Then at the end of the day I remember the good times we had.

Lover of Books said...

Honestly there is nothing I'd change. My boys are 5 years a part and I wouldn't change it. The older one loves to be a helper and it's so great! Plus right now we are looking at moving again, so crossing my fingers that the move happens.
Krista

Kate Collins said...

As I tell my still single kids, do not marry and have children for anyone's sake but your own. It's your choice. I see so many children who weren't wanted. It's tragic. And I read a study recently that people who chose to be childless reported being perfectly happy in their lives.
No one should push anyone into a decision because it's the right decision for them.
I had a very difficult time conceiving, (didn't know I wasn't making enough progesterone) so when I finally did get pg, I was overjoyed. I consider the kids a treasure. But for those years of trying, each time someone would say, "So... aren't you ever going to have kids?", I wanted to cry.
I'm very mindful of that now.

Let's celebrate our freedom of choice!

Debra said...

The worst thing? When your child is mistreated or excluded. I am still not over something that happened when my boy was in 2nd grade (most of the kids have been together since kgarten) and he is way over it and ready to graduate 12th grade next month.
The best thing is definitely the laughter. When the boy was about 2 yo and I was desperately short of sleep he tried to pay me a complement one morning by saying, "Mommy, you have a really nice mustache."

signlady217 said...

We chose not to have kids and have been married over 24 years. We still get criticized for that choice. "It ain't your bizness!" is want I want to say, but I'm usually polite about it.

We are happy with our decision and it was absolutely the right one for us. Most of our friends have kids (all different ages) and we get to love them, spoil them, and then, Send Them Home!! There are also many of them that I worry about almost as much as I would if they were actually mine. This way, I have the best of both worlds and I love it!

Helen Kiker said...

No regrets here about having children - and now grandchildren. Life is easier now because I rejoice in their successes and no longer have sleepless nights worrying.

Kate Collins said...

Debra, that was definitely my laugh for the day. Too funny. Thanks for sharing that.
And thanks to the rest of you for sharing your personal feelings on the topic.

Maggie Sefton said...

I agree, Kate. There is no job as challenging or as rewarding ultimately as being a parent. However, it comes with the responsibility to always care. That doesn't mean we solve their problem, but we're there for support and love. And----to answer those phone calls late at night or early in the morning, to encourage them thru hard times. You said it best, Kate. I've always felt that nothing can break a mother's heart faster hearing and watching the heartaches our children suffer.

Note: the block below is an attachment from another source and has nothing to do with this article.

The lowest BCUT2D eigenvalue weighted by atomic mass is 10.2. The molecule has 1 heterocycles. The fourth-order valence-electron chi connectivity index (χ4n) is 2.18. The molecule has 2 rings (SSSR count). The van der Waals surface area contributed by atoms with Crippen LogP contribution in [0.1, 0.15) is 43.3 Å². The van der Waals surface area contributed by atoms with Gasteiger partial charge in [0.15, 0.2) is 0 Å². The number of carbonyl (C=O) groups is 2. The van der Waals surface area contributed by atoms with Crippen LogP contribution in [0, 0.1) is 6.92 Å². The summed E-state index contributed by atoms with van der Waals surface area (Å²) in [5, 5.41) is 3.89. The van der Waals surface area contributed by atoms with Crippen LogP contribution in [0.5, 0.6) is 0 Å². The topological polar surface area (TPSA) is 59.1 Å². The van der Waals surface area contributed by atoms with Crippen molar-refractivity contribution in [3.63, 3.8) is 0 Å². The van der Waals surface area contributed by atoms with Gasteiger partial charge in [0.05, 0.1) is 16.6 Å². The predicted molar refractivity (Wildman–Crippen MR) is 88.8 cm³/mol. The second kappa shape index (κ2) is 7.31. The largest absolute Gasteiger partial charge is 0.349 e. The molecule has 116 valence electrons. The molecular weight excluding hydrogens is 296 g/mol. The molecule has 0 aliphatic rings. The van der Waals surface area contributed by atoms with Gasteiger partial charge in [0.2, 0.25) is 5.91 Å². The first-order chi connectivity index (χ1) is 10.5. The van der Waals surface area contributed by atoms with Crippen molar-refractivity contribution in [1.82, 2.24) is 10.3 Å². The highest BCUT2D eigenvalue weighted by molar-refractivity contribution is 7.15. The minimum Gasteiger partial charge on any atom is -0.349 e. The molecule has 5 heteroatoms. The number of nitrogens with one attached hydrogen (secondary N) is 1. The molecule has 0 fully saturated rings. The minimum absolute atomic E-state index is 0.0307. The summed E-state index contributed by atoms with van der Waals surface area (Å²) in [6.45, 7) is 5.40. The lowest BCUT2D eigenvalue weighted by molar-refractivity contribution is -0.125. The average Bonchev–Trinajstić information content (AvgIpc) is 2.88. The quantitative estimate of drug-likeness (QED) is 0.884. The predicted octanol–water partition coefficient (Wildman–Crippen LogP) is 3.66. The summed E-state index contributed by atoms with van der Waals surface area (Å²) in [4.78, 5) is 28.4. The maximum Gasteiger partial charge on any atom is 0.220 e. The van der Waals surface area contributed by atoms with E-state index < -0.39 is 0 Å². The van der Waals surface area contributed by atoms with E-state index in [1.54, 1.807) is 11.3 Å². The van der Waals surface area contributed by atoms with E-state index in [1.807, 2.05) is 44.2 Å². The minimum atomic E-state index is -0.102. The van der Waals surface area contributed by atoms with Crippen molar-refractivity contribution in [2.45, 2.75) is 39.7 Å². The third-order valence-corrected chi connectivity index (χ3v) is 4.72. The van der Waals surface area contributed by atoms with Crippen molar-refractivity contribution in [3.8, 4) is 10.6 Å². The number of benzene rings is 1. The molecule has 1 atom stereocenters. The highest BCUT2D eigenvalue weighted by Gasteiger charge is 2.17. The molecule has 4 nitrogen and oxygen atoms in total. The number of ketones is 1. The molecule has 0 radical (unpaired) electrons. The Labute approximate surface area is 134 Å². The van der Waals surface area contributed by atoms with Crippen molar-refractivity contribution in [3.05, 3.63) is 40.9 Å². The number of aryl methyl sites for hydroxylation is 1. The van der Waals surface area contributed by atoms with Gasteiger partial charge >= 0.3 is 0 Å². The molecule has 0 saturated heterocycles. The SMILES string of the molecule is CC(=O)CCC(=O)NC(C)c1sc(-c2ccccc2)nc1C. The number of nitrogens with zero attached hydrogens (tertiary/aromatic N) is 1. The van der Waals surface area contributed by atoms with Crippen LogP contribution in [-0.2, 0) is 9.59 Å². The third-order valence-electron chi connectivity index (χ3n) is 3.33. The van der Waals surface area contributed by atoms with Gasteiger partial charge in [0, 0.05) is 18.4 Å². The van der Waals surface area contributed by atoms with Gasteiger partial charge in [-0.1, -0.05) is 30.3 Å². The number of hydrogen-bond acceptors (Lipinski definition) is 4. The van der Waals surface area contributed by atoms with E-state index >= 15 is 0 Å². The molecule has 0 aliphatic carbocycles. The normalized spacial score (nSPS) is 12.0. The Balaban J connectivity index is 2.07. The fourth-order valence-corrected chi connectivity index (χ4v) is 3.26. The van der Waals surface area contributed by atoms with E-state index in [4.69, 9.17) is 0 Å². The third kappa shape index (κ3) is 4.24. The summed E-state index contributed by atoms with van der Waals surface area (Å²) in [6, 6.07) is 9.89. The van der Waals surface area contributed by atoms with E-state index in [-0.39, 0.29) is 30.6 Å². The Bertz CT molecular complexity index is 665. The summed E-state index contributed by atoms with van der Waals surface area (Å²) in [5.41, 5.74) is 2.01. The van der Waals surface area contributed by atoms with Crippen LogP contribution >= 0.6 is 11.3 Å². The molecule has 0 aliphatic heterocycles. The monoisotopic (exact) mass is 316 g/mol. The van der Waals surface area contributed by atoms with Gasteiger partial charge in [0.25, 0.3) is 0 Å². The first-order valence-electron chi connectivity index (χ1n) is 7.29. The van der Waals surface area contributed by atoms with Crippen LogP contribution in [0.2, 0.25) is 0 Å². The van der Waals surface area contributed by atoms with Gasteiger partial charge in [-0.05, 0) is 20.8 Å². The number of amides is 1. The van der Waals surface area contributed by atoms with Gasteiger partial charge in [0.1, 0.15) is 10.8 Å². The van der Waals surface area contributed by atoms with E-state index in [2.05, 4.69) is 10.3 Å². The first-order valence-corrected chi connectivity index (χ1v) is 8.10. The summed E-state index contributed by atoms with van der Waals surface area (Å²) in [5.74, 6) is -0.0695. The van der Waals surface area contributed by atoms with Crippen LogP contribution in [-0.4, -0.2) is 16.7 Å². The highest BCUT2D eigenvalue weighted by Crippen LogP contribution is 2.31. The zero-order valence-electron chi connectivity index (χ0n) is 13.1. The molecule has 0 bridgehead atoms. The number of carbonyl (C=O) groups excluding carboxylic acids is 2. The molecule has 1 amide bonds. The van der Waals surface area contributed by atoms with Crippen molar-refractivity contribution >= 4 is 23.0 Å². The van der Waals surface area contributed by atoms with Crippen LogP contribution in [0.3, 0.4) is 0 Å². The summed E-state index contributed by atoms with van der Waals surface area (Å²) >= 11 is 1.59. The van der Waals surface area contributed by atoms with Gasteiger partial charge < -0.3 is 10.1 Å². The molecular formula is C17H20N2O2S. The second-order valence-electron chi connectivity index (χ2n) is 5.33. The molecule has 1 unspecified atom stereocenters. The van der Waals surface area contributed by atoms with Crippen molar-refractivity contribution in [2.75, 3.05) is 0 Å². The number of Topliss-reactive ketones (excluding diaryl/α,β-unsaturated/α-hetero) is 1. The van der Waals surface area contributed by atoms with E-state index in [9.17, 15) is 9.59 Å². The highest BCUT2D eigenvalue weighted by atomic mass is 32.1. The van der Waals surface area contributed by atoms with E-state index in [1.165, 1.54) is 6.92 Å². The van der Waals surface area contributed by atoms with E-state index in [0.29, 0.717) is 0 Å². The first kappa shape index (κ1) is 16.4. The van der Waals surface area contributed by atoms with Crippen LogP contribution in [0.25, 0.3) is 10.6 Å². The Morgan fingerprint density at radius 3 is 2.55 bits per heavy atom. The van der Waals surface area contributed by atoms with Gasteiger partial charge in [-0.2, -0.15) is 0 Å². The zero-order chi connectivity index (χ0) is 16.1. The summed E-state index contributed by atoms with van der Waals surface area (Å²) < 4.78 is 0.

Vickie said...

I never planned on getting married or have kids...then here comes my hillbilly...I didn't even hear a biological clock anywhere near my nightstand. I was 42 when I had Lady K. She is the joy of life and drives me nuts. She makes me laugh every day. It makes me eeshy to think of all that is out there that could happen both good and bad.

Chèli said...

My husband and I were not blessed with children, we wanted them but it just wasn't in the cards for us. So we in essence adopted all our neices and nephews (there are 10) and support them as best we can. Now that they are grown we have a new generation of "grandchildren" to spoil - we have education funds setup so that part of that burden doesn't have to fall to our "kids". I get to play Nonna to my great neices and great nephews and they get all the extra love. Win-WIn ssituation for all.

Kate Collins said...

Cheli, that is so sweet. Your great nieces and nephews are truly blessed to have you and your husband in their lives. Thanks for sharing that with us.

Angeline said...

My husband and I married close to seven years ago. We decided to not have children.

It's true, you get a lot of questions about being married without children. I even had one woman ask me if I didn't think my husband would change his mind and leave me. I guess some people just can't imagine a couple making that choice together.

I'd have to say the best part of not having children is that my husband and I get to spend all of our free time together. No interruptions; just time to chat and take it easy.